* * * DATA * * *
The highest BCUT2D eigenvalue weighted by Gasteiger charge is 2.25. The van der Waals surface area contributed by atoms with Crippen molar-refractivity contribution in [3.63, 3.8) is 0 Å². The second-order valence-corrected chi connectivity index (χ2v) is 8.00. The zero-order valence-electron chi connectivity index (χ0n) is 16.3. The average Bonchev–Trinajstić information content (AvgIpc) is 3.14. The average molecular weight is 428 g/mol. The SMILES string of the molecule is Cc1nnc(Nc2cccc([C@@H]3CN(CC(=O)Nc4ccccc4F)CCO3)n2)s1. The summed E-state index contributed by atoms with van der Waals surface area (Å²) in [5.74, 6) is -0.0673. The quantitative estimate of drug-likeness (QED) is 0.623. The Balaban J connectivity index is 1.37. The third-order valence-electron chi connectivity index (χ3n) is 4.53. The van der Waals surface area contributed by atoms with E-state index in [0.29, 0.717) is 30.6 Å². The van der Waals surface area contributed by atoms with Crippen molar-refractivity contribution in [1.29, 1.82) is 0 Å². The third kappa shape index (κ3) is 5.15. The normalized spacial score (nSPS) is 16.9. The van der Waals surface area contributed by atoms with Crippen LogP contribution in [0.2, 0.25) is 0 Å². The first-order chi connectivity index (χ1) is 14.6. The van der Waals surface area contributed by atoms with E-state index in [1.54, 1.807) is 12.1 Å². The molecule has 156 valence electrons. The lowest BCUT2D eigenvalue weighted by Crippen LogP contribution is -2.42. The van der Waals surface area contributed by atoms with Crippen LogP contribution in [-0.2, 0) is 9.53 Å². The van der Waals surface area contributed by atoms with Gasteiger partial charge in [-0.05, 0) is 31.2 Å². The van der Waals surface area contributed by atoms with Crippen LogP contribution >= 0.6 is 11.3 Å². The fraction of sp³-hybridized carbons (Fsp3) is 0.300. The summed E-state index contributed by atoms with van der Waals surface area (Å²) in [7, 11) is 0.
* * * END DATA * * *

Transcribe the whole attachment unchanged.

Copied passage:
The highest BCUT2D eigenvalue weighted by Gasteiger charge is 2.25. The van der Waals surface area contributed by atoms with Crippen molar-refractivity contribution in [3.63, 3.8) is 0 Å². The second-order valence-corrected chi connectivity index (χ2v) is 8.00. The zero-order valence-electron chi connectivity index (χ0n) is 16.3. The average Bonchev–Trinajstić information content (AvgIpc) is 3.14. The average molecular weight is 428 g/mol. The SMILES string of the molecule is Cc1nnc(Nc2cccc([C@@H]3CN(CC(=O)Nc4ccccc4F)CCO3)n2)s1. The summed E-state index contributed by atoms with van der Waals surface area (Å²) in [5.74, 6) is -0.0673. The quantitative estimate of drug-likeness (QED) is 0.623. The Balaban J connectivity index is 1.37. The third-order valence-electron chi connectivity index (χ3n) is 4.53. The van der Waals surface area contributed by atoms with E-state index in [0.29, 0.717) is 30.6 Å². The van der Waals surface area contributed by atoms with Crippen molar-refractivity contribution in [1.29, 1.82) is 0 Å². The third kappa shape index (κ3) is 5.15. The normalized spacial score (nSPS) is 16.9. The van der Waals surface area contributed by atoms with Crippen LogP contribution in [0.2, 0.25) is 0 Å². The first-order chi connectivity index (χ1) is 14.6. The van der Waals surface area contributed by atoms with E-state index in [1.54, 1.807) is 12.1 Å². The molecule has 156 valence electrons. The lowest BCUT2D eigenvalue weighted by Crippen LogP contribution is -2.42. The van der Waals surface area contributed by atoms with Crippen LogP contribution in [-0.2, 0) is 9.53 Å². The van der Waals surface area contributed by atoms with Gasteiger partial charge in [-0.05, 0) is 31.2 Å². The van der Waals surface area contributed by atoms with Crippen LogP contribution >= 0.6 is 11.3 Å². The fraction of sp³-hybridized carbons (Fsp3) is 0.300. The summed E-state index contributed by atoms with van der Waals surface area (Å²) in [7, 11) is 0.